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Wireless network quality myths

Wireless network quality myths:

In the past companies like Verizon in the USA and Rogers in Canada built their brand and customer base on the back of superior networks, but shortly after Virgin Mobile launched the first MNVO on T-Mobile’s UK network, a third party customer satisfaction survey revealed some startling results:  Virgin was rated as having the best network of all the operators by their users and T-Mobile was rated as the worst of the five networks.  So despite being on the same network, customer’s perceptions varied greatly.  The conclusion we came to was that how your marketing department markets your network is more important than the underlying network itself.  This of course assumes that you have a reasonable network that is telco grade 5-9s and does not drop calls frequently.  Verizon and Rogers were both pretty good at marketing the advantages of their networks.  Interestingly, Bell and Telus ran on the same network technology as Verizon but could not convince customers their network was better until they deployed their joint HSPA network.  On the other hand AT&T had the same network technology as Rogers, yet they were unable to convince the American public of their network quality and Rogers did so very effectively.  Moving forward it seems like there are fewer choices in network standards, vendors and topologies, so we expect that in the fullness of time all networks will basically be IP only data networks that operators will find no longer be a point of differentiation.    Do you agree or do you think consumers will measure and purchase based on ping times, lost packets and data network rates?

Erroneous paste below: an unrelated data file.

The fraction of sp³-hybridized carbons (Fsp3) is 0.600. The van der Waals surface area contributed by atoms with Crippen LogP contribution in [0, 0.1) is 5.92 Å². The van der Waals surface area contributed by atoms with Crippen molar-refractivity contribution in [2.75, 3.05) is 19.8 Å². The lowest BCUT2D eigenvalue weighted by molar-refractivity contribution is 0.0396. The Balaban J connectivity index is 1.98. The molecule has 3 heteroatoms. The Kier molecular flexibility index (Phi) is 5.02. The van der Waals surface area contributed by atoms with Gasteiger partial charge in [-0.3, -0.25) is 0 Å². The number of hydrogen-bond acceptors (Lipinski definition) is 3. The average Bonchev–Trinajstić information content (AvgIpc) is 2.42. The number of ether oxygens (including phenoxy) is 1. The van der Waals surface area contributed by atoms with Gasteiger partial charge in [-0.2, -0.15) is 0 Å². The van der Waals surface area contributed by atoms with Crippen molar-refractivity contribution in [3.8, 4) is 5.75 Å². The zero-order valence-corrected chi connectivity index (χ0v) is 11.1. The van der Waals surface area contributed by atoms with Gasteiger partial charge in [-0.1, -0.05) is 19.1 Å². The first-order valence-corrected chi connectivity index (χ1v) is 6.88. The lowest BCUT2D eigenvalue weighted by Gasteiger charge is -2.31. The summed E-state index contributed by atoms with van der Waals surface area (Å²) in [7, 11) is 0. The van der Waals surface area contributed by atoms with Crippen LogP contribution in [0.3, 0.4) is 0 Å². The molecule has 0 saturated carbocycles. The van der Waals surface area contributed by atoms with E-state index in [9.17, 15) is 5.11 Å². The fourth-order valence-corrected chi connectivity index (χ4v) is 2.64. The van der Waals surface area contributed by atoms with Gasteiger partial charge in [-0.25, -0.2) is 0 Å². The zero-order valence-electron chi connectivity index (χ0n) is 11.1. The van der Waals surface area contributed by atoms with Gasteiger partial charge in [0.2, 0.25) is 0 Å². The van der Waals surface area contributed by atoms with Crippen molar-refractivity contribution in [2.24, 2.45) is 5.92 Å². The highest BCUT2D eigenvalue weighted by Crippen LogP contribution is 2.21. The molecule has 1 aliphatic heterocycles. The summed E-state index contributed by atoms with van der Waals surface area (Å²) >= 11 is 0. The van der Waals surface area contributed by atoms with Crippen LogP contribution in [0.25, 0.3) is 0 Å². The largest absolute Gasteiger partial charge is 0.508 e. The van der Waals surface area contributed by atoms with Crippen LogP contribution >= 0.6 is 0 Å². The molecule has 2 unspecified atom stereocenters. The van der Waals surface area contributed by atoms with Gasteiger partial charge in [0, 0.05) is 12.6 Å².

We believe that actual network quality differences between well capitalized incumbents will not be discernable to the average punter who just wants a great high speed wireless data pipe.  What do you think?

In the future wireless network quality will probably not be a differentiator?  (c) Alphasynb

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